Friday, February 09, 2018 by Ralph Flores
Carotid endarterectomy (also known as carotid artery surgery or CEA) is a surgical procedure that clears plaque buildup from the carotid arteries in the neck. This happens when the amount of plaque found in the arteries astringe blood flow, causing a condition known as carotid artery disease (or carotid artery stenosis). If the condition is left untreated, blood flow to the brain will be severely restricted, causing an ischemic stroke that can lead to severe brain damage or even death.
In CEA, the patient is prepared by administering either general or local anesthesia, as well as medication to help him relax. Then, he is made to lie in a supine position, with his head turned to the side, so the blocked carotid artery faces up. The surgeon makes an incision over the affected artery and inserts a catheter. This allows blood flow to continue while the surgery is taking place. After this, the carotid artery is then opened and cleared of plaque. Once the blockage is removed, the artery is closed, completing the procedure.
The procedure significantly cuts down the risk of stroke for people who have severely blocked arteries, and patients who have suffered a transient ischemic attack (TIA) — commonly referred to as a “mini-stroke” — lower their chances of a recurrence by a third after surgery.
Before undergoing a CEA, surgeons will run tests to determine how much the carotid artery is blocked. Normally, the procedure will be done if the artery is narrowed by at least 70 percent or more. When the procedure is deemed to be unsafe for the patient, alternative procedures such as carotid angioplasty or stenting will be used instead. Additionally, physicians may opt for non-surgical options such as diet modification, regular testing, or anticoagulants like aspirin.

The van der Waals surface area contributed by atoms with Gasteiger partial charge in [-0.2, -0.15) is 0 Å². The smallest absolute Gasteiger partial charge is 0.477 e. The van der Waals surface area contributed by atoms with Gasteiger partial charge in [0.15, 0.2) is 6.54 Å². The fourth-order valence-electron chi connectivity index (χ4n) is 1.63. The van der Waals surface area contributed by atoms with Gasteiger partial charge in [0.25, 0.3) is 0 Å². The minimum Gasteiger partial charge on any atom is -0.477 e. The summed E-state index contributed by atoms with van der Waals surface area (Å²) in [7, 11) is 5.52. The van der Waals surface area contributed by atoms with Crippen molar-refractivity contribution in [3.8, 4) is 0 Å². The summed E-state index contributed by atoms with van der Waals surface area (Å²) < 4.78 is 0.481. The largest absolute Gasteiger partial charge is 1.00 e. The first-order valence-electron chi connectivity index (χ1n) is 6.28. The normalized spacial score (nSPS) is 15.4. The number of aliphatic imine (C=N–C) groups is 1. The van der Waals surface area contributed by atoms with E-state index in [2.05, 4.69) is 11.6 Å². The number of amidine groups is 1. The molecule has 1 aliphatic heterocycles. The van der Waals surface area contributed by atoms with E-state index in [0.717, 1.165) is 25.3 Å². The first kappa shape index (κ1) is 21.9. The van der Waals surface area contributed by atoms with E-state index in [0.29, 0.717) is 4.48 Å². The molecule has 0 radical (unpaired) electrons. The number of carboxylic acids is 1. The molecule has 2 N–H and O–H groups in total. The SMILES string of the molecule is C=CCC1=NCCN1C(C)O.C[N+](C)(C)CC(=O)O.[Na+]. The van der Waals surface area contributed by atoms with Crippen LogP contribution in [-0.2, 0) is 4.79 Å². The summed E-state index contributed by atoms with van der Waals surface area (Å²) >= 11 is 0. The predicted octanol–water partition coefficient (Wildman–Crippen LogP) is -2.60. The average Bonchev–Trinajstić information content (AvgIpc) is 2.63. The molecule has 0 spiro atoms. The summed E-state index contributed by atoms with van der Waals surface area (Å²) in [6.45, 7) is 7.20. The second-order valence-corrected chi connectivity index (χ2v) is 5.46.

Carotid endarterectomy is believed to avert the possibility of stroke; however, that becomes a risk factor when the procedure is done after a major stroke — such as those that alter the level of consciousness or that severely impair the quality of life. In addition, people who are under asymptomatic dialysis are also at risk when undergoing a CEA.
During the procedure, a patient may be subjected to risks from both the surgery itself and the anesthesia. In particular, he may have an anaphylactic reaction if he is allergic to the anesthesia used in the surgery. While undergoing CEA, a patient is at risk of brain injuries, such as cerebral artery thrombosis and intramural hemorrhage, and heart attacks. Moreover, depending on the severity of the blockage, he is also at risk of developing a stroke and having a seizure.
Some complications after CEA include the following:
There are a couple of factors that increase the incidence of complications after a CEA. These include age, lifestyle (particularly smoking habits), prior cases of TIA, other arterial blockages in the body, as well as the presence of other health conditions such as cancer, hypertension, and diabetes.
Carotid endarterectomy is a procedure that mainly affects the carotid arteries which supply the head and neck.
Changing a diet is one of the easiest methods to avoid the need for a CEA. Here are some suggested food items to reduce the likelihood of plaque buildup not only in the carotid arteries — but in all arteries in general.
After CEA, patients feel discomfort around the affected area. They may also have difficulties in swallowing and may have isolated pain in the location. These conditions may linger for a few days after the procedure.
While undergoing CEA may lower the risks of stroke, lifestyle changes must be done to prevent plaque buildup from recurring, which is a real risk. If a person regularly smokes prior his operation, quitting greatly improves his chances of avoiding another round of CEA in the future. Likewise, exercise and proper diet are beneficial to maintain the quality of life after the procedure.
Some medications that healthcare providers may recommend to manage carotid artery disease, thereby mitigating CEA, include:
Carotid endarterectomy is a surgical procedure that removes plaque buildup from the carotid arteries found in the neck. While this may have its purported benefits, it carries risks and complications, especially to patients who have had a debilitating stroke prior the surgery. Lifestyle and dietary adjustments can help prevent the instances of plaque buildup, which will eliminate the need for surgery.
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